Steel Mills

Nucor Discusses: Trade Cases, Suspension Agreement, Contract Negotiations, Berkeley Expansion

Written by John Packard

On Thursday of this past week Nucor announced their earnings and conducted their quarterly earnings conference call with analysts. SMU has highlighted a number of subjects touched on during the conference call. The following information (minus the headers) was taken directly from The Street transcript of the call:

Potential for Light Flat Rolled Trade Cases

In the recent Steel Dynamics (SDI) conference call, SDI management advised that they would not be participating in any dumping suits on cold rolled or coated steels at this point in time. The same questions were asked of Nucor CEO, John Ferriola:

Evan Kurtz (Analyst – Morgan Stanley): First question’s on the trade case. Specifically the potential trade case to say on cold rolled products and some coated sheet products that we keep hearing about. the latest I’ve heard is that there may be some disagreement amongst some of the mills that are involved in the case about the breadth of the case and that may be delaying it. And I was hoping you guys could give us an update and let us know if what could debottleneck that process.

John Ferriola (Chairman, CEO, President): I can’t speak to others as possible opinions on this issue but I can share with you Nucor’s opinion.

Evan Kurtz (Analyst – Morgan Stanley): That would be great.

John Ferriola (Chairman, CEO, President): When we look at the increase in coal this year they’ve increased by about 100%. Gallatin has increased almost 50%. Year-over-year.

As I mentioned to you on the last conference call, I have been spending a lot of time in Washington and I’ve gained more confidence in our elected leaders’ ability to connect the dots between illegally traded products and the slow recovery in the economy.

That said, specific to your question, we are working with our trained attorneys in Washington to collect the data that were going to need to file the case at the appropriate time. We are confident in our ability to present a good case and we will present that case aggressively. And we will aggressively pursue critical circumstances with the associated retroactive penalties.

Russian Suspension Agreement

Aldo J. Mazzaferro (Analyst – Macquarie Research): Okay. And John, on this Russian deal, I can see how quarterly plate get pretty heavily and that’s good news for the market. Looking at the 75% over there of their imports that are in the form of slab — and I know that integrated mills buy a lot of those — I know Nucor probably doesn’t by those because you have [inaudible] and you probably can’t load — some just wondering do think those are dumped and possibly subject to trade cases in the future?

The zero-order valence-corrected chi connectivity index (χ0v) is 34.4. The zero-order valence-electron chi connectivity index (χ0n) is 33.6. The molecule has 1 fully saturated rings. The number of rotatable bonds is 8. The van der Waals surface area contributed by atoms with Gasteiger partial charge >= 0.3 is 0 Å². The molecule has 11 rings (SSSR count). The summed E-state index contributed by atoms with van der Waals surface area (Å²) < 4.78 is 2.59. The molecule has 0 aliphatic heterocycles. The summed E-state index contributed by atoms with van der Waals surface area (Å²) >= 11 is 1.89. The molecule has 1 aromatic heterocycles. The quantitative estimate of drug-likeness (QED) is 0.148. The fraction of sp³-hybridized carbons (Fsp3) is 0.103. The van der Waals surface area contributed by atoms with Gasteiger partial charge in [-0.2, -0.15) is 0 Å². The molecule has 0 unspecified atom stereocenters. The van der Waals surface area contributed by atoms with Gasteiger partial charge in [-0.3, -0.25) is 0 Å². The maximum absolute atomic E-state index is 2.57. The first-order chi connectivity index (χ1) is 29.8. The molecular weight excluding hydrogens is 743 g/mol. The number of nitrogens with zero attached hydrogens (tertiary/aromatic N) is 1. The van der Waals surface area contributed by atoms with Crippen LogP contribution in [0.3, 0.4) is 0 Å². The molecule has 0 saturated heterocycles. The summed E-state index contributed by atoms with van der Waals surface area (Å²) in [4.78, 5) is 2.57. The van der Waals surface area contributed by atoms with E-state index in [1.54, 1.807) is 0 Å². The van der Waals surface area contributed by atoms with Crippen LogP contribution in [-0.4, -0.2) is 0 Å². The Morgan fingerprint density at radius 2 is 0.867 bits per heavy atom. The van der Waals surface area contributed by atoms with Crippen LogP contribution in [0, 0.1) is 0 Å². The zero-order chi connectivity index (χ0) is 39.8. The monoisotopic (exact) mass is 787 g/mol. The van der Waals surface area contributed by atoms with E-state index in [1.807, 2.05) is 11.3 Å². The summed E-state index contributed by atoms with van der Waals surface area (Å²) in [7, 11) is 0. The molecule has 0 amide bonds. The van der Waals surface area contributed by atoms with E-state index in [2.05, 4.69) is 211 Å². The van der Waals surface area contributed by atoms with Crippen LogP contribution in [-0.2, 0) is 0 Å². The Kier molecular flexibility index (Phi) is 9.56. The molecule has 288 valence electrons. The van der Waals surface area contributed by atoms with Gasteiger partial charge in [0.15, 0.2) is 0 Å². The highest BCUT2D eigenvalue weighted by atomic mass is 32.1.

John Ferriola (Chairman, CEO, President): As you mentioned, and you’re correct, we don’t buy slabs. So we’re not intimately involved with trade cases that are going on slides, so I really don’t want comment too much on that. I will make a general comment though, about the termination of the suspension agreement. We see that as a positive. Certainly — it’s more than just taking the tons out of the market. I know there’s a lot of times that have been coming out of the market at that low price. I think you to date this somewhere around 700,000 tons [inaudible] coming in. And but the more important factor frankly is by the termination of the suspension agreement, it raises the floor of the sheet pricing in the market. Certainly the Russians were certainly something before. It was a very low floor. By taking their ability to do that out of market, that’s going to be a plus for us and for our competitors.

Belief Foreign Prices Will Increase and Spread Will Diminish

Jorge Beristain (Analyst – Deutsche Bank): Just following up on one of your earlier comments made about the spread of US pricing domestic versus imports. And that that conversions could be met through a slight decline in US prices but maybe an increase in foreign prices. I was wondering if you could flesh out your thinking as to why you think foreign prices may be coming up.

John Ferriola (Chairman, CEO, President): Well, I think it’s a case of necessity. At some point, even with companies competing companies that are getting subsidies. You’ve got to make some a return. In some of the pricing that we’re seeing from some of these companies today, are just not sustainable. We believe that they are not sustainable even with the government support. And frankly, if they depend more and more upon government support, government subsidies, that enhances our ability to take action on the trade front because obviously that’s a violation of trade laws. So I think it’s a combination of their cost us, they’ve got to show some a profit and today that pricing is unsustainable. So they’re going to have to make some adjustments there increasing costs such as we do. And frankly, they’ve got to be careful on the trade side.